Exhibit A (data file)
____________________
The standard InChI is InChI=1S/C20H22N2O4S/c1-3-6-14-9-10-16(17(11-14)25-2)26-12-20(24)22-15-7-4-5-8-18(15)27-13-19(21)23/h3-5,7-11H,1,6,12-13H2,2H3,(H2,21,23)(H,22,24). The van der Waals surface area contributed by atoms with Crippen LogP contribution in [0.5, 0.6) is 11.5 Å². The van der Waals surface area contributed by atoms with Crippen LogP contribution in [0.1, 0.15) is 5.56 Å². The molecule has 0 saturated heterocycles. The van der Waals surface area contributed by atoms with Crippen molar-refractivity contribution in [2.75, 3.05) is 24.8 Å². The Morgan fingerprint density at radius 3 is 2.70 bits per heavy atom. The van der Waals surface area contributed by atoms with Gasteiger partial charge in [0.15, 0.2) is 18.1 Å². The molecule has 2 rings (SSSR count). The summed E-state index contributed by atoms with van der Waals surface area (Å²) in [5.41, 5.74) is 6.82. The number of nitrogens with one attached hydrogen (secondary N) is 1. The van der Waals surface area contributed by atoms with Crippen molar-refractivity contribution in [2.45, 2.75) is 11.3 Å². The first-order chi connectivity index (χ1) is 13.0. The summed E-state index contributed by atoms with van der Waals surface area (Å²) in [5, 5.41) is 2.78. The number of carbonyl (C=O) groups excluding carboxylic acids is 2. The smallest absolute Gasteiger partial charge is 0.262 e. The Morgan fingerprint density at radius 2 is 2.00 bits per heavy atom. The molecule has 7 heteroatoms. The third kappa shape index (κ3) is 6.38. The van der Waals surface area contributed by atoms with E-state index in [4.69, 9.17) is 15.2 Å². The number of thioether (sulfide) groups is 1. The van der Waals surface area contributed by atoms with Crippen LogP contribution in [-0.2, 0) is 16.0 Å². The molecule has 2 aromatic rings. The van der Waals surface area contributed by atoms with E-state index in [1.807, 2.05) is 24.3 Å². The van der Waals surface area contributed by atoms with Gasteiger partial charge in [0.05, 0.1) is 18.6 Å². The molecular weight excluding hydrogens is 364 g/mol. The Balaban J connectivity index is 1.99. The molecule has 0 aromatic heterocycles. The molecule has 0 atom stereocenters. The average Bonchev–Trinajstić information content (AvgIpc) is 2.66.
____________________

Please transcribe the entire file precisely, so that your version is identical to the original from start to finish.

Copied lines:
The standard InChI is InChI=1S/C20H22N2O4S/c1-3-6-14-9-10-16(17(11-14)25-2)26-12-20(24)22-15-7-4-5-8-18(15)27-13-19(21)23/h3-5,7-11H,1,6,12-13H2,2H3,(H2,21,23)(H,22,24). The van der Waals surface area contributed by atoms with Crippen LogP contribution in [0.5, 0.6) is 11.5 Å². The van der Waals surface area contributed by atoms with Crippen LogP contribution in [0.1, 0.15) is 5.56 Å². The molecule has 0 saturated heterocycles. The van der Waals surface area contributed by atoms with Crippen molar-refractivity contribution in [2.75, 3.05) is 24.8 Å². The Morgan fingerprint density at radius 3 is 2.70 bits per heavy atom. The van der Waals surface area contributed by atoms with Gasteiger partial charge in [0.15, 0.2) is 18.1 Å². The molecule has 2 rings (SSSR count). The summed E-state index contributed by atoms with van der Waals surface area (Å²) in [5.41, 5.74) is 6.82. The number of nitrogens with one attached hydrogen (secondary N) is 1. The van der Waals surface area contributed by atoms with Crippen molar-refractivity contribution in [2.45, 2.75) is 11.3 Å². The first-order chi connectivity index (χ1) is 13.0. The summed E-state index contributed by atoms with van der Waals surface area (Å²) in [5, 5.41) is 2.78. The number of carbonyl (C=O) groups excluding carboxylic acids is 2. The smallest absolute Gasteiger partial charge is 0.262 e. The Morgan fingerprint density at radius 2 is 2.00 bits per heavy atom. The molecule has 7 heteroatoms. The third kappa shape index (κ3) is 6.38. The van der Waals surface area contributed by atoms with E-state index in [4.69, 9.17) is 15.2 Å². The number of thioether (sulfide) groups is 1. The van der Waals surface area contributed by atoms with Crippen LogP contribution in [-0.2, 0) is 16.0 Å². The molecule has 2 aromatic rings. The van der Waals surface area contributed by atoms with E-state index in [1.807, 2.05) is 24.3 Å². The van der Waals surface area contributed by atoms with Gasteiger partial charge in [0.05, 0.1) is 18.6 Å². The molecular weight excluding hydrogens is 364 g/mol. The Balaban J connectivity index is 1.99. The molecule has 0 aromatic heterocycles. The molecule has 0 atom stereocenters. The average Bonchev–Trinajstić information content (AvgIpc) is 2.66.